Trade Law and Regulation in Korea
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Trade Law and Regulation in Korea

Edited by Seung Wha Chang and Won-Mog Choi

In the face of rapid development of the Korean economy, Korean trade laws and regulations have changed in many different ways over the last few decades. This comprehensive book introduces the laws and regulations affecting trade with Korea.
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Chapter 6: International Interactions of Korean Competition Law

Youngjin Jung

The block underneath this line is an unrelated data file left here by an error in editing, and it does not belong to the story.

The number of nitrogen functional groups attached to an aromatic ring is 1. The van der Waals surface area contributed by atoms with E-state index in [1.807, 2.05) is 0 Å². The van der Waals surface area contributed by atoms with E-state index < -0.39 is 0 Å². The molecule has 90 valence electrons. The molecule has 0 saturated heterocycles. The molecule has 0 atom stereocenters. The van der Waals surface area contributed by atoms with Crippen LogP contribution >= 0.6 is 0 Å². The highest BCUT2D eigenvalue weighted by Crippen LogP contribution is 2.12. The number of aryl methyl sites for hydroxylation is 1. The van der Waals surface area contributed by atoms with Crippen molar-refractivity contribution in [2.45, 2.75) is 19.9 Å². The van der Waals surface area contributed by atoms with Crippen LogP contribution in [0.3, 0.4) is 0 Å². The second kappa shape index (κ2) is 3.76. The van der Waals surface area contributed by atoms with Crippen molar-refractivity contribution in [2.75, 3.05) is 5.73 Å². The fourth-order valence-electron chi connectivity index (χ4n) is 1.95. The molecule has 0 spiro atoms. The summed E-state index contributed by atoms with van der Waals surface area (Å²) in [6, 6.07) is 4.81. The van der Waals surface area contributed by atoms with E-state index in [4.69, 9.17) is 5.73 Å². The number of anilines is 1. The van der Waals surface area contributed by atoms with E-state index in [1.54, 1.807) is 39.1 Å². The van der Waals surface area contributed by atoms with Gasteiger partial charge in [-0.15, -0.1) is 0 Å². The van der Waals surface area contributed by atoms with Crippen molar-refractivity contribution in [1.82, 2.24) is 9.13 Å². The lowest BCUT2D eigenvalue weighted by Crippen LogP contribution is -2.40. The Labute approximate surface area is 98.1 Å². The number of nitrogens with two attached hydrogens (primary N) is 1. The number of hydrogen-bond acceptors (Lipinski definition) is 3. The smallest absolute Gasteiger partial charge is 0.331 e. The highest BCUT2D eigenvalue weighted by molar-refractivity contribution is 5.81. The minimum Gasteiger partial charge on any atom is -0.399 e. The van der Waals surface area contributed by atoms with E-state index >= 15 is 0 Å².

Youngjin Jung INTRODUCTION 1. Competition law or antitrust law, once considered to be the sole domain of domestic law, has gone global. It now reaches beyond the realm of domestic jurisdiction. Korean competition law is not an exception. The Korea Fair Trade Commission (KFTC) routinely stretches the Monopoly Regulation and Fair Trade Act (MRFTA) overseas to pursue and regulate anticompetitive behaviors by foreign companies located in foreign jurisdictions. Global cartel enforcement is probably the most glaring example of this trend. In the Graphite-electrodes case, the KFTC successfully extended its jurisdiction over foreign companies and regulated and punished overseas cartel behavior. In later cases, the KFTC has demonstrated a continued penchant for global cartels that adversely affect the Korean market. The KFTC’s establishment of the International Cartel Division within the Cartel Bureau demonstrates its commitment to cracking down on global cartels. Equally important, the KFTC has also actively enforced its merger control regulations with respect to foreignto-foreign business combinations. Korean lawyers are routinely asked by international clients to assess whether billions of dollars of global mega-mergers would trigger notification obligations. Abuse of market dominance is another area in which the KFTC’s global reach is apparent. The KFTC’s 2006 Microsoft decision was just a harbinger of subsequent investigations by the KFTC into global IT giants, such as Intel and Qualcomm. On June 5, 2008 and July 23, 2009, the KFTC set yet further milestones by ruling against Intel and Qualcomm respectively for their abuses of market dominance. As such, extraterritorial application of...

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